After so many disappointing years of TV award shows failing to give horror series the proper amount of respect that the genre deserves - to say nothing of the film side - I have all but extinguished my expectations whenever nominee announcements roll around. Yet this year, Lovecraft Country pulled off the nearly impossible task of netting 18 different Emmy nominations, more than any other HBO or HBO Max series. And yet, it was less than two weeks before the nominations were announced that HBO confirmed Lovecraft Country's cancellation. So even when horror wins, it still loses.
Had Lovecraft Country excelled with nominations mostly in the Creative Emmys categories, which is usually the case for genre TV, I might not have come out of those announcements quite as frustrated with HBO's cancellation decision. I would have likely stared massive daggers at the TV Academy instead, surely, but that wasn't necessary at all, because the TV Academy showered Lovecraft Country with nominations in every single major acting category under the Drama umbrella save for Guest Actress, as well as for the biggest award of the night, Outstanding Drama Series. Check out the full rundown of above-the-fold nominations below.
Outstanding Drama Series
Outstanding Lead Actress in a Drama Series - Jurnee Smollett
Outstanding Lead Actor in a Drama Series - Jonathan Majors
Outstanding Supporting Actor in a Drama Series - Michael K. Williams
Outstanding Supporting Actress in a Drama Series - Aunjanue Ellis
Outstanding Guest Actor in a Drama Series - Courtney B. Vance
That quintet of actors delivered some transcendent performances in Lovecraft Country's sole season, bouncing from emotional family drama to body horror to racial tension to dark romance, and all while sprinkling bits of humor and levity when needed. I obviously have no idea if Jurnee Smollett and future MCU star Jonathan Majors will win out in their respective categories, since The Crown and The Handmaid's Tale are Emmy magnets, but the point is that nearly the entire main cast was considered to be among the best on TV. So why did the show deserve to get cancelled?
To flip my earlier sentiment, if Lovecraft Country had ONLY earned the above nominations, and nothing in the Creative Emmy categories, it would at least be slightly more understandable why HBO turned down creator Misha Green's pitch for Season 2. Green herself was nominated for Outstanding Writing for a Drama Series for penning the amazing series premiere, "Sundown." It's probably worth noting here that even if HBO now reversed course and renewed the drama for a second season, it'd be a stickier issue now that Green signed on for an overall deal with Apple TV+.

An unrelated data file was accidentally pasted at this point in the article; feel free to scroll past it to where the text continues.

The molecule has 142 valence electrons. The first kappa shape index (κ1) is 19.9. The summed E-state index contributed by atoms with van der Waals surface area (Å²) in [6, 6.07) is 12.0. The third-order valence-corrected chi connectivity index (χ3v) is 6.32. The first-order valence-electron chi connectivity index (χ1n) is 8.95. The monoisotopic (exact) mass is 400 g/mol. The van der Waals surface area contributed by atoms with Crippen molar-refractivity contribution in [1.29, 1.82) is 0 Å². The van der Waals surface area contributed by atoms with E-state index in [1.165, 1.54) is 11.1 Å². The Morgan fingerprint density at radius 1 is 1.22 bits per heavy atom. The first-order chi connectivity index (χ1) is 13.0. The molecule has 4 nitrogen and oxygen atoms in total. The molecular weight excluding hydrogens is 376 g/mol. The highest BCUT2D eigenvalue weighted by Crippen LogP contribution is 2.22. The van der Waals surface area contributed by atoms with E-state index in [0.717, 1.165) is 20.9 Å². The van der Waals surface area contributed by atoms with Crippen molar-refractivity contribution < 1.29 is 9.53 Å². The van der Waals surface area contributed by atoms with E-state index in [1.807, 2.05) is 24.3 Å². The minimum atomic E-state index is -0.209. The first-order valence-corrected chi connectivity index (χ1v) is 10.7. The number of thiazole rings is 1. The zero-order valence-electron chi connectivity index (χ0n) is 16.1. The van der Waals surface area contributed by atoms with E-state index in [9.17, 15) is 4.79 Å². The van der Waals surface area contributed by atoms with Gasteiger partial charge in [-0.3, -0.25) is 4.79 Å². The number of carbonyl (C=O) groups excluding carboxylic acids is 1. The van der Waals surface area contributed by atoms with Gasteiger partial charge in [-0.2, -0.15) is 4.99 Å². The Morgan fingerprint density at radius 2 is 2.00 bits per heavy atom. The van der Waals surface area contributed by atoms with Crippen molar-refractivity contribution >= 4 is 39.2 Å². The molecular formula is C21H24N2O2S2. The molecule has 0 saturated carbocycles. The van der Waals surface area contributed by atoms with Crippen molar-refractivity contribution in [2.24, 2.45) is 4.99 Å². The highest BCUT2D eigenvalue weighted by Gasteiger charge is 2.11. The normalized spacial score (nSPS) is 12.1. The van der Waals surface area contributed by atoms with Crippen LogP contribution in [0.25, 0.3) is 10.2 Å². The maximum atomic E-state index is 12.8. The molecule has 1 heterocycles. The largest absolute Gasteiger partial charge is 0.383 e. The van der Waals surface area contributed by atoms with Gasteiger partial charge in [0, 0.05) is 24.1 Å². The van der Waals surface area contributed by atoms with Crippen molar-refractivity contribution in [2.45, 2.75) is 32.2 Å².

Let's look at everything else Lovecraft Country was nominated for, to really drive the point home. Considering all of the acting nominations, the Outstanding Casting for a Drama Series nom should surprise no one. It also earned nods for Outstanding Fantasy/Sci-Fi Costumes and Outstanding Stunt Performance for the space-and-time-spanning episode "I Am," while also being recognized for Outstanding Prosthetic Makeup for the premiere, which also led to Outstanding Sound Mixing, Outstanding Sound Editing, and Outstanding Cinematography. Rounding things out are nominations for Outstanding Music Composition ("Rewind 1921"), Outstanding Music Supervision ("Strange Case"), Outstanding Special Visual Effects, and Outstanding Main Title Design.
One can only hope that Misha Green will go on to bring more brainy horror shows to the table with Apple TV+, which had a massive day of nominations of its own, with Ted Lasso earning a whopping 20. More to the point of this story, the streaming service's horror series Servant, from filmmaker M. Night Shyamalan, was recognized for Outstanding Cinematography For A Single-Camera Series. And while we're at it, Netflix's The Haunting of Bly Manor got the nod for Outstanding Sound Editing For A Limited Or Anthology Series, Movie Or Special. But that's about it as far as non-Lovecraft horror nominations go. (Although if we wanted to count HBO Max's Doom Patrol here for its sometimes quite horrific content and tone, it's an Outstanding Stunt Coordination nominee.)
Let's hope voters know what they're doing when it comes to giving Lovecraft Country all the love when the 2021 Primetime Emmy Awards air on CBS on Sunday, September 19, at 8:00 p.m. ET.